Former resident Rudd dies at 90
Maxine June Rudd, 90, a former Haines resident who served as a World War II flight instructor, died in Seward on July 6. She had Alzheimer’s disease. A family gathering is planned for May to scatter her ashes with her husband John’s and their cat Spot’s over the Chilkat River, daughter Carrie Kinison said. “Mom wanted her ashes to go out the window of a plane.”
Rudd enjoyed nature and animals and took to Haines, where she already had children, grandchildren and great-grandchildren. “Mom thought Haines was beautiful and loved watching the wildlife right before her eyes. She really enjoyed the salmon and eulachon runs.”
Rudd was born to Red Oak, Iowa farmers Zella and Ben Rogers on March 9, 1923. When her father and twin brothers enlisted in military service during World War II, she wanted to join, too. Her opportunity came on a poster seeking women for the war effort who could type 80 words per minute and owned their own machine. “Mom could type pretty good, so she got on a bus with her typewriter,” Kinison said.
Rudd worked for the allies in Washington, D.C ., and then joined the Marines for four years, serving as a flight instructor. “She always talked about her life on an Iowa farm and how flat the land was. She would climb up on the chicken house roof to get a better look. Airplanes were fascinating to her, and I suppose she always wanted to fly one. Women were not allowed to fly in the military but were allowed to teach men how to be fighter pilots,” Kinison said.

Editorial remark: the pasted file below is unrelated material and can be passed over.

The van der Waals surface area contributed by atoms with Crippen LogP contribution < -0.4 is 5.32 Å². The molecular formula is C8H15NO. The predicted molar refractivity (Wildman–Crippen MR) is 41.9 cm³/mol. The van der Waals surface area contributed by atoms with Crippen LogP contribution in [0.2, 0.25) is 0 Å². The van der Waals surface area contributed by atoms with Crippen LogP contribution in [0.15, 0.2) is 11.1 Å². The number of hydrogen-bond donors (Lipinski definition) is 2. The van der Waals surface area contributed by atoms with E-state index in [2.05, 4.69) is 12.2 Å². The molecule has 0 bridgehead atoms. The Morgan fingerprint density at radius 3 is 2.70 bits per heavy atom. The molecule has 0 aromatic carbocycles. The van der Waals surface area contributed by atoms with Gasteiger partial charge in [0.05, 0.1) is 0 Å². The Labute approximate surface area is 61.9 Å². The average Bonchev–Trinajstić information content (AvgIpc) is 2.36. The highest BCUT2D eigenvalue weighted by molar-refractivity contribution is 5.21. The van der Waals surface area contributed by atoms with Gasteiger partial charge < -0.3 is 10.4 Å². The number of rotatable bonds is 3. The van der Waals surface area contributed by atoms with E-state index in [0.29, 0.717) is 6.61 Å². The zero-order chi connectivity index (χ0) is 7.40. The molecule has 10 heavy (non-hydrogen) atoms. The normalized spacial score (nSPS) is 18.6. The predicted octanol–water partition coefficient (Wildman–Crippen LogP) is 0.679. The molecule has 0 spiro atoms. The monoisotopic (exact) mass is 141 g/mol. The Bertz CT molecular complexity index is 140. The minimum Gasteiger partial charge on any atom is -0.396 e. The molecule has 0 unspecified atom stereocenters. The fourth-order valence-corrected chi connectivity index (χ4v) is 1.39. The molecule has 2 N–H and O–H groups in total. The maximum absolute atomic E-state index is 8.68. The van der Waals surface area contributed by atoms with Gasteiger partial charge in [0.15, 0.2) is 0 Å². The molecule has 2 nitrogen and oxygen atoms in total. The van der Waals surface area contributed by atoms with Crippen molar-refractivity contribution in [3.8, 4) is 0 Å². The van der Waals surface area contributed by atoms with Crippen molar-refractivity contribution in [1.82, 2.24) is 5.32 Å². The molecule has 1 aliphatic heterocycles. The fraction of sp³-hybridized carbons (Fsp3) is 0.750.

Maxine married Army sergeant John Rudd on March 11, 1946. They were married 64 years. The Rudds settled in Huntington Beach, Calif ., where he worked for McDonnell-Douglas building commercial jets, as well as their own small aircraft in his backyard shop. They were both avid pilots.
Maxine cared for their five children, including twin boys, and took community college classes in subjects from marine biology to Bonsai gardening. She grew varieties of shrubs and flowers, as well as exotic fruit trees in their yard. She made sure her children saw the swallows return to the mission at Capistrano and the blue whales at Laguna.
Rudd also worked as a clerk for 17 years at the Huntington Beach post office, joined her husband in operating a New Mexican motel for five years, and spent another five years on the road in a motor home with John and Spot the cat before pulling into the Haines Senior Village. Here, she attended Senior Center lunches, volunteered at the museum, was involved in the Presbyterian Church and the Salvation Army, and helped her daughter with the fair’s most lovable dog contest.
“When I came into town she always insisted that I bring my dogs into their home. A sweet gentle spirit was my mom,” Kinison said. Declining health precipitated Rudd’s move to the Seward facility.
In addition to her husband, son Alan Rudd preceded Maxine in death. She leaves daughters Carrie Kinison of Haines, Robin Peterson of Washington, Linda Teauge of New Mexico, and son Taylor Rudd of California; granddaughter Shanah Kinison, grandson Jeremiah Kinison, and great-grandchildren Ocean and Ezra Nash and Jordon Kinison all of Haines. Rudd had 10 grandchildren, 18 great-grandchildren, and three great-great grandchildren.